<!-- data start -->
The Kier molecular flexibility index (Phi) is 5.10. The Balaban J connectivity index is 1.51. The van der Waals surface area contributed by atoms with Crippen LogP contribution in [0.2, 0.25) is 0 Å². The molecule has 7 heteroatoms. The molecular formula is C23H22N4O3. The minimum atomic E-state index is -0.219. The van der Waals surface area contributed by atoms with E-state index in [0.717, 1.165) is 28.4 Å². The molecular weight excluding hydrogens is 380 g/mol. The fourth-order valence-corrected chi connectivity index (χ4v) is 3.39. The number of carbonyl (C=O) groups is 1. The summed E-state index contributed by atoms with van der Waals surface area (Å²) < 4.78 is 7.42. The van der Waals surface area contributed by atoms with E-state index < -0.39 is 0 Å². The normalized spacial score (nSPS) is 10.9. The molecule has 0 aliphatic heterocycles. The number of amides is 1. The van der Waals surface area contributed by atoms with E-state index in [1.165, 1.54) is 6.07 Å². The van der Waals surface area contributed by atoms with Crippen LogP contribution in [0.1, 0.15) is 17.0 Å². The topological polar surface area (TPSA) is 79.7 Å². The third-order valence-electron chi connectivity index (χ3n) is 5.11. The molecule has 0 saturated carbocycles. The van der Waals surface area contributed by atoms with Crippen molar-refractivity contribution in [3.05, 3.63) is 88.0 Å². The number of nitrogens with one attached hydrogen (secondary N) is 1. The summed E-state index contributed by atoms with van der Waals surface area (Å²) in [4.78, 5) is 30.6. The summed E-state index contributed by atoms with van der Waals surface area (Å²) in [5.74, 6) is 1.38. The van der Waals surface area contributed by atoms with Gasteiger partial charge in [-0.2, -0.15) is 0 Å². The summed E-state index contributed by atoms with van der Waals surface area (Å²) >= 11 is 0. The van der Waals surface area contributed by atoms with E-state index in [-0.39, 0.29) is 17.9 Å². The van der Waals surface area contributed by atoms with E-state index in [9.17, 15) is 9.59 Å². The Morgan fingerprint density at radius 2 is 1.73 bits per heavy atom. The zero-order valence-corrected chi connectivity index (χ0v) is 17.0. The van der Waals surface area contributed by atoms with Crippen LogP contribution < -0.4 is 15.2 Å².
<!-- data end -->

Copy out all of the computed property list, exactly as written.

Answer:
The Kier molecular flexibility index (Phi) is 5.10. The Balaban J connectivity index is 1.51. The van der Waals surface area contributed by atoms with Crippen LogP contribution in [0.2, 0.25) is 0 Å². The molecule has 7 heteroatoms. The molecular formula is C23H22N4O3. The minimum atomic E-state index is -0.219. The van der Waals surface area contributed by atoms with E-state index in [0.717, 1.165) is 28.4 Å². The molecular weight excluding hydrogens is 380 g/mol. The fourth-order valence-corrected chi connectivity index (χ4v) is 3.39. The number of carbonyl (C=O) groups is 1. The summed E-state index contributed by atoms with van der Waals surface area (Å²) < 4.78 is 7.42. The van der Waals surface area contributed by atoms with E-state index < -0.39 is 0 Å². The normalized spacial score (nSPS) is 10.9. The molecule has 0 aliphatic heterocycles. The number of amides is 1. The van der Waals surface area contributed by atoms with E-state index in [1.165, 1.54) is 6.07 Å². The van der Waals surface area contributed by atoms with Crippen LogP contribution in [0.1, 0.15) is 17.0 Å². The topological polar surface area (TPSA) is 79.7 Å². The third-order valence-electron chi connectivity index (χ3n) is 5.11. The molecule has 0 saturated carbocycles. The van der Waals surface area contributed by atoms with Crippen molar-refractivity contribution in [3.05, 3.63) is 88.0 Å². The number of nitrogens with one attached hydrogen (secondary N) is 1. The summed E-state index contributed by atoms with van der Waals surface area (Å²) in [4.78, 5) is 30.6. The summed E-state index contributed by atoms with van der Waals surface area (Å²) in [5.74, 6) is 1.38. The van der Waals surface area contributed by atoms with Gasteiger partial charge in [-0.2, -0.15) is 0 Å². The summed E-state index contributed by atoms with van der Waals surface area (Å²) >= 11 is 0. The van der Waals surface area contributed by atoms with E-state index in [-0.39, 0.29) is 17.9 Å². The van der Waals surface area contributed by atoms with E-state index in [9.17, 15) is 9.59 Å². The Morgan fingerprint density at radius 2 is 1.73 bits per heavy atom. The zero-order valence-corrected chi connectivity index (χ0v) is 17.0. The van der Waals surface area contributed by atoms with Crippen LogP contribution < -0.4 is 15.2 Å².